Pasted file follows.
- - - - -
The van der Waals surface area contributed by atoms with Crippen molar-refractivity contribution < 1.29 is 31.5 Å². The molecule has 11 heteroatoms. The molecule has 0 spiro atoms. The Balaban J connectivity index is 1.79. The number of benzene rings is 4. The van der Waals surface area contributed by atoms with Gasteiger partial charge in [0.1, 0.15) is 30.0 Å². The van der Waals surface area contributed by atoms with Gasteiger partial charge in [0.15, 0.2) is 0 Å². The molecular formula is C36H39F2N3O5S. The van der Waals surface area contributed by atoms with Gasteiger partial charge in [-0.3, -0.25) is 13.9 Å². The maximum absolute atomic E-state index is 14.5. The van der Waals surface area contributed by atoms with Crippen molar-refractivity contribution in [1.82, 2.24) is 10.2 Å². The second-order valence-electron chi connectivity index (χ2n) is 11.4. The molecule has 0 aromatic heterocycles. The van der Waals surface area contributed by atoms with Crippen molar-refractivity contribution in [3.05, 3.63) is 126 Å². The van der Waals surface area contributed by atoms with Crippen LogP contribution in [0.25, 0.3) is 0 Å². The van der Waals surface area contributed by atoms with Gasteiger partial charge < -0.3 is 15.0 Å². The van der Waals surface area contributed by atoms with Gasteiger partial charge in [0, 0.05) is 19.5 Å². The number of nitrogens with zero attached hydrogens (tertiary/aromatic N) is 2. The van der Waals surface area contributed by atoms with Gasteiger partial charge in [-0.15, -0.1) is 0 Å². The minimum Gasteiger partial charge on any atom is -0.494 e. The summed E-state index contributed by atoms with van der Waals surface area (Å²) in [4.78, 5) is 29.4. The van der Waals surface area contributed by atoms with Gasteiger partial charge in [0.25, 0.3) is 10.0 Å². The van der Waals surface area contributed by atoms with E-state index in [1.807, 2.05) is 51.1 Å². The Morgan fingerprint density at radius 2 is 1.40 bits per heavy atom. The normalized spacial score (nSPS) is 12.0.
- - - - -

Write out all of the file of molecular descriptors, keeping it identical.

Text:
The van der Waals surface area contributed by atoms with Crippen molar-refractivity contribution < 1.29 is 31.5 Å². The molecule has 11 heteroatoms. The molecule has 0 spiro atoms. The Balaban J connectivity index is 1.79. The number of benzene rings is 4. The van der Waals surface area contributed by atoms with Gasteiger partial charge in [0.1, 0.15) is 30.0 Å². The van der Waals surface area contributed by atoms with Gasteiger partial charge in [0.15, 0.2) is 0 Å². The molecular formula is C36H39F2N3O5S. The van der Waals surface area contributed by atoms with Gasteiger partial charge in [-0.3, -0.25) is 13.9 Å². The maximum absolute atomic E-state index is 14.5. The van der Waals surface area contributed by atoms with Crippen molar-refractivity contribution in [1.82, 2.24) is 10.2 Å². The second-order valence-electron chi connectivity index (χ2n) is 11.4. The molecule has 0 aromatic heterocycles. The van der Waals surface area contributed by atoms with Crippen molar-refractivity contribution in [3.05, 3.63) is 126 Å². The van der Waals surface area contributed by atoms with Crippen LogP contribution in [0.25, 0.3) is 0 Å². The van der Waals surface area contributed by atoms with Gasteiger partial charge < -0.3 is 15.0 Å². The van der Waals surface area contributed by atoms with Gasteiger partial charge in [0, 0.05) is 19.5 Å². The number of nitrogens with zero attached hydrogens (tertiary/aromatic N) is 2. The van der Waals surface area contributed by atoms with Gasteiger partial charge in [-0.15, -0.1) is 0 Å². The minimum Gasteiger partial charge on any atom is -0.494 e. The summed E-state index contributed by atoms with van der Waals surface area (Å²) in [4.78, 5) is 29.4. The van der Waals surface area contributed by atoms with Gasteiger partial charge in [0.25, 0.3) is 10.0 Å². The van der Waals surface area contributed by atoms with E-state index in [1.807, 2.05) is 51.1 Å². The Morgan fingerprint density at radius 2 is 1.40 bits per heavy atom. The normalized spacial score (nSPS) is 12.0.